The First Bible Teachers: From The Editor - The Founding Fathers We Never Knew
Don't know much about history … " So croons the popular song. And today, among the least-known figures of history are the early church fathers. But not only are such people as Athanasius, Gregory of Nazianzus, and Basil the Great the originators of the church's founding doctrines (the Trinity, the two natures of Christ, and many others), they have much to teach us on that favorite Protestant subject: Bible study.
For the fathers (and mothers!) of our faith, Scripture was the Fountain—the source of everything that mattered. They studied the Hebrew Bible (though usually in Greek translation), along with the apostles' documents that would become the New Testament, with an almost physical thirst for God and his truth. Their writings resound with the joy of those who have discovered the Well of Life and tasted its sweet waters.
These teachers developed the art and science of interpretation in different directions. What did their approaches—all reverent, but each distinctive—look like, and how do they continue to affect the church today?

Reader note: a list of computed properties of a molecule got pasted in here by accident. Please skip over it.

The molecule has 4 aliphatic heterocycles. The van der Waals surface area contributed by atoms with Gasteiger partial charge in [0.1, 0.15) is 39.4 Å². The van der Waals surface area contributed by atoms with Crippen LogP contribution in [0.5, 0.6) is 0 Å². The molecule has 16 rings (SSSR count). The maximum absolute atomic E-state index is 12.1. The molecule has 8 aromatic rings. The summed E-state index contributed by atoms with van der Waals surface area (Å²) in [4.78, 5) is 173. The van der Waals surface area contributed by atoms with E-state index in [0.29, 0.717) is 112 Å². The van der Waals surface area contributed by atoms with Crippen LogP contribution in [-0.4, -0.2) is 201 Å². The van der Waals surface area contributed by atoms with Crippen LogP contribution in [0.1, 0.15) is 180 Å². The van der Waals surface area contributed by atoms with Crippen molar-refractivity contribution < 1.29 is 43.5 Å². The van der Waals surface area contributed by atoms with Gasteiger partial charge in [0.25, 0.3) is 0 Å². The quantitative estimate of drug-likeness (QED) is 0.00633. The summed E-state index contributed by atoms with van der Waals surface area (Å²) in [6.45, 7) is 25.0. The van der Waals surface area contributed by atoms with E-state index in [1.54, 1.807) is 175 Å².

In this issue we meet such larger-than-life Bible teachers as Irenaeus, Origen, and Gregory of Nyssa. We peer over their shoulders as they work, to see the rich, quirky, inspiring ways they drew life from the Book that was the center of their lives. And we see how, as they read, they sought to "take captive every thought to make it obedient to Christ" (2 Cor. 10:5).
As I read the stellar articles (sure, I'm not biased) our authors provide in this issue, I gained a new appreciation of how reverently the early generations studied Scripture—in settings marked by worship and the pursuit of holiness. The Holy Spirit clearly worked in the early Christians to open the eyes of their hearts—even though they ...